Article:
|Author||David K. Trudgett|
On Thursday 2002-02-14 at 12:50:50 -0500, Paul Schmidt wrote:
> On 14 Feb 2002, at 16:12, David K. Trudgett wrote:
> > >
> > > The GPL is a restrictive license.
> > The GPL is a free license, designed to promote freedom. Not everyone
> > wants freedom, of course, such as people trying to sell their
> > applications according to the normal commercial model. That's fine.
> > These people shouldn't use the GPL. Nor should they expect a free ride
> > by incorporating GPL'd software into their binaries. Share and share
> > alike is what it's about. As for it being "viral", that's a load of
> > poppycock. Use the public API of GPL'd software and don't link it into
> > your executables (statically or dynamically) and you're quite safe.
> The GPL is the most restrictive licence around,
A moment's thought should show that to be a false statement. Typical
licenses, for instance, from all the big names in commercial software
-- Oracle, Sun, IBM, Borland, Microsoft -- are far, far more
restrictive than the GPL could ever dream of being. As a minute
example, when one licenses an Oracle product, you are contractually
bound to refrain from publishing comparison information with other
database technologies. Items like that little gem are quite apart from
the obvious lack of freedoms that everyone knows about: no freedom to
modify the software to suit your requirements, no freedom to view the
source to better write your own programs that intereract with the
software, no freedom to fix bugs in the software, no freedom to share
it with your friends, no freedom to audit the software for security
holes and back doors, and no freedom to use it in any manner you wish
(such as not being able to use a commercial compiler to compile
another compiler you have written yourself).
Many people find the lack of freedom of most commercial licenses to be
quite obnoxious and some believe it is damaging to society as a whole.
There is some truth to these opinions. In any case, some individuals,
notably Richard Stallman as the founder of the Free Software movement,
decided that there needs to be an alternative, that having no choice
but to accept the restrictions of commercial licenses was totally
unacceptable. Others agreed with him to varying degrees, though there
remains a difference in the values held by the Free Software and the
Open Source advocates. Both groups believe in Open Source, but differ
only in their reasons.
To conclude, I would have to say, without being nasty in any way, that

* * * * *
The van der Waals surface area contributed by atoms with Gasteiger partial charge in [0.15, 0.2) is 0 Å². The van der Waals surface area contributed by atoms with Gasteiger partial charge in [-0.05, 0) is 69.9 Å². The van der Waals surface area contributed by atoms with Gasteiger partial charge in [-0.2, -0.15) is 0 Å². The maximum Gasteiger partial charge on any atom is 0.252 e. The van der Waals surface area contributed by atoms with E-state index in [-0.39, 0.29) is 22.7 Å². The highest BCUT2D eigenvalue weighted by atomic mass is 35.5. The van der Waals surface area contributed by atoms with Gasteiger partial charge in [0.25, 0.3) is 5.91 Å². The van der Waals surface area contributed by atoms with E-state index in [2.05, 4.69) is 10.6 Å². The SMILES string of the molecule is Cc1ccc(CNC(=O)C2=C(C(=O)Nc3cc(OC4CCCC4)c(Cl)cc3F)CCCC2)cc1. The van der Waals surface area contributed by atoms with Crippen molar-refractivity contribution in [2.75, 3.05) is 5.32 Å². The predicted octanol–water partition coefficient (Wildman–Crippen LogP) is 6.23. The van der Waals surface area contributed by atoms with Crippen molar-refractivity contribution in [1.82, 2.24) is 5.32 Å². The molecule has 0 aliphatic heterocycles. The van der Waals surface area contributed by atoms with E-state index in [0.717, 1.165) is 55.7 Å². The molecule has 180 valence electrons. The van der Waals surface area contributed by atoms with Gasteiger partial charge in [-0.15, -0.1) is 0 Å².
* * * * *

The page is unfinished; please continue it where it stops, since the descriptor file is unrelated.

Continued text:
it is absurd to claim the GPL is a restrictive license, when in actual
fact the only reason for its existence is to ensure that software
licensed under its conditions will remain free for everyone for all
time. Those programmers or companies who do not wish to "restrict"
their software to freedom simply do not use the GPL. There is nothing
wrong with that after all, is there? It is all about choice, which is
what freedom is all about. The freedom to choose.
> you are effectively
> limited to producing "free" software with it, because anybody else
> can re-distribute that software for free, your hopes of actually
> making money, are slim to none.
This shows a number of misconceptions. First, you are using the word
"free" to mean "free of charge". That is not what this subject is
about. Anyone is free to charge as much as they like for GPL'd
software. It's just that they're unlikely to make much money doing so
(Red Hat's doing all right selling their official "boxed sets", though,
I notice -- so it's not impossible).
Second, you assume that "selling" software is the only way to make
money from it. This is indeed not the case. Value added services have
a big future ahead. Even IBM understands this: they intend to make a
lot of money out of the GPL'd Linux.
Third, you assume that third parties distributing your software at no
cost to you is a bad thing. A moment's contemplation should show that,
on the contrary, it could be a huge advantage.
> In some cases you don't have a
> choice, if the library you want to use is GPL
You always have a choice, as you even indicate yourself by using the
word "want" instead of "need". You can't have your cake and eat it
too. Not to put too fine a point on it, what your statement really
means when you analyse it, is that it is very frustrating when you
really want to steal some very neat software for your own purposes,
but find that you can't unless you also contribute to it for the
common benefit. When said outright like that, you might not agree, but
the fact remains that that is the implication of your statement.
> then you can't make
> money off your work, and that isn't always a good thing. This is
> why there are so many variants of the GPL like the MPL, IPL, etc.
The MPL, IPL etc having nothing to do with the GPL. What gave you that
> The problem with MySQLs commercial licence, is that it's too
> expensive for a lot of stuff that MySQL would be good for.
They are, of course, free to charge whatever they like for their
product. They can also license it under any terms they wish. Their
actual problem is that they are confused about licensing.
> What it really comes down to, is we need to ask the question, who
> is the typical Interbase commercial customer, and who is the
> typical Firebird customer (forget the IB/OE, it's a non-starter)?
> Then determine what are the alternate choices for those
> customers, and how do we get them to use IB or FB.
As a matter of interest, why do you want people to use IB or FB? I'm
not being clever, it's a serious, straight-forward question.